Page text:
ALBANY, N.Y. (AP) - Four upstate casinos and separate bills on a women's rights package including an abortion proposal that appeared to have been blocked in the Senate were part of a late-session deal, according to a senior official in Gov. Andrew Cuomo's administration.
The official late Tuesday also said there was an agreement on Cuomo's tax-free zones to attract employers tied to universities that will extend it beyond upstate to New York City and Long Island. The official spoke on the condition of anonymity because the deals weren't scheduled to be announced until Wednesday.
Some legislative officials, however, immediately disputed some elements of the deal that includes Cuomo's Women's Equality Agenda and is expected to see floor votes Thursday and Friday.
Michael Whyland, spokesman for the Assembly's Democratic majority, said there are 10 items in the women's bill, including a measure to strengthen New York's abortion law, and the chamber plans to vote on and approve them as a single bill.
Kelly Cummings, spokeswoman for Republican Senate Majority Leader Dean Skelos, said the party still objects to the abortion measure.
"We expect to pass nine of the 10 elements of the governor's women's equality agenda, however, we continue to oppose bringing the abortion provision to the floor," she said.
The Senate's Independent Democratic Conference supports the 10 items, which also involve pay equity, workplace protections and tougher domestic violence laws. They have spent the last several days trying to find a way to save the bills not related to abortion.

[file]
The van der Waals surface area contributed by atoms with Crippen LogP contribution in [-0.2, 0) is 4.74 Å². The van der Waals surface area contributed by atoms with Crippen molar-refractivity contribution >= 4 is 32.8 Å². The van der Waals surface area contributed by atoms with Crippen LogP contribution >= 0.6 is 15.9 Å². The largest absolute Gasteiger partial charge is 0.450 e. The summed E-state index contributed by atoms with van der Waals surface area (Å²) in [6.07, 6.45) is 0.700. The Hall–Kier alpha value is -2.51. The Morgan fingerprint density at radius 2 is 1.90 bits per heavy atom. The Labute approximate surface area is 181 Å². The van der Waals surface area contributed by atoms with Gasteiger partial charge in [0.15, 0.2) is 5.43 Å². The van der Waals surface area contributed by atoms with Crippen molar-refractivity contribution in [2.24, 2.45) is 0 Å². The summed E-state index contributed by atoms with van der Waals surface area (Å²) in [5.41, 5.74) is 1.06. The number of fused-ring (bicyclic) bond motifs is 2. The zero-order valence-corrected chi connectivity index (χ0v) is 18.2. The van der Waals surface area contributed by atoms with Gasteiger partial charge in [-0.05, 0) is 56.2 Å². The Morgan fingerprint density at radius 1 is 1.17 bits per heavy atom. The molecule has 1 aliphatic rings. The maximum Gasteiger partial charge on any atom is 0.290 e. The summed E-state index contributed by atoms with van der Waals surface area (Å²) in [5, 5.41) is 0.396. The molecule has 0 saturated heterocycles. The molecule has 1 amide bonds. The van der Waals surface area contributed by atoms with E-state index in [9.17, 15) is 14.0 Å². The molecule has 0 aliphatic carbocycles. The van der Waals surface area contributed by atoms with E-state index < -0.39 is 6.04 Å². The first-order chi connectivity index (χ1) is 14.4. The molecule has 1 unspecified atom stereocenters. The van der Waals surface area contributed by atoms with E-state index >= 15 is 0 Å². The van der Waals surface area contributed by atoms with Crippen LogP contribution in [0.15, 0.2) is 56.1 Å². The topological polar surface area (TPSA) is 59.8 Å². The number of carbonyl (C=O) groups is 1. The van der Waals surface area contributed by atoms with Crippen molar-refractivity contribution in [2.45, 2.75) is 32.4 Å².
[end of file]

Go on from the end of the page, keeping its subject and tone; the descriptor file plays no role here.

It's uncertain how the Senate will vote, but separating the bills revives Cuomo's women's agenda.
The agreement will authorize four Las Vegas-style resort casinos upstate: In the Southern Tier near Binghamton, the Hudson Valley, the Albany area and a fourth possibly planned for the Catskills. The agreement includes a proposal for a large video slot machine center on the line between Suffolk and Nassau counties. The official said the center, with 2,000 machines, if approved, would be operated by the off-track betting agencies of each county.
Legislators, however, said the Long Island center remained a contested item Tuesday night.
Cuomo's abortion proposal was supported by a coalition and the Democratic governor had refused to break off the abortion piece even though it threatened the other nine.
The abortion proposal would bring a 1970 state law into line with a more expansive 1973 federal law, allowing late-term abortions if a woman's health is danger. The current state law sets a higher bar, allowing abortions after six months of pregnancy only if the woman's life is in danger.
The deal struck Tuesday night also included legislative leader approval of Cuomo's proposal to offer tax-free zones to employers and their employees for 10 years if they set up shop on or near a college campus, a move Cuomo hopes will boost New York's growing high-technology sector.
The deal with legislators expands Cuomo's idea of reviving the moribund upstate economy by providing the program to campuses in New York City and on Long Island, the official said.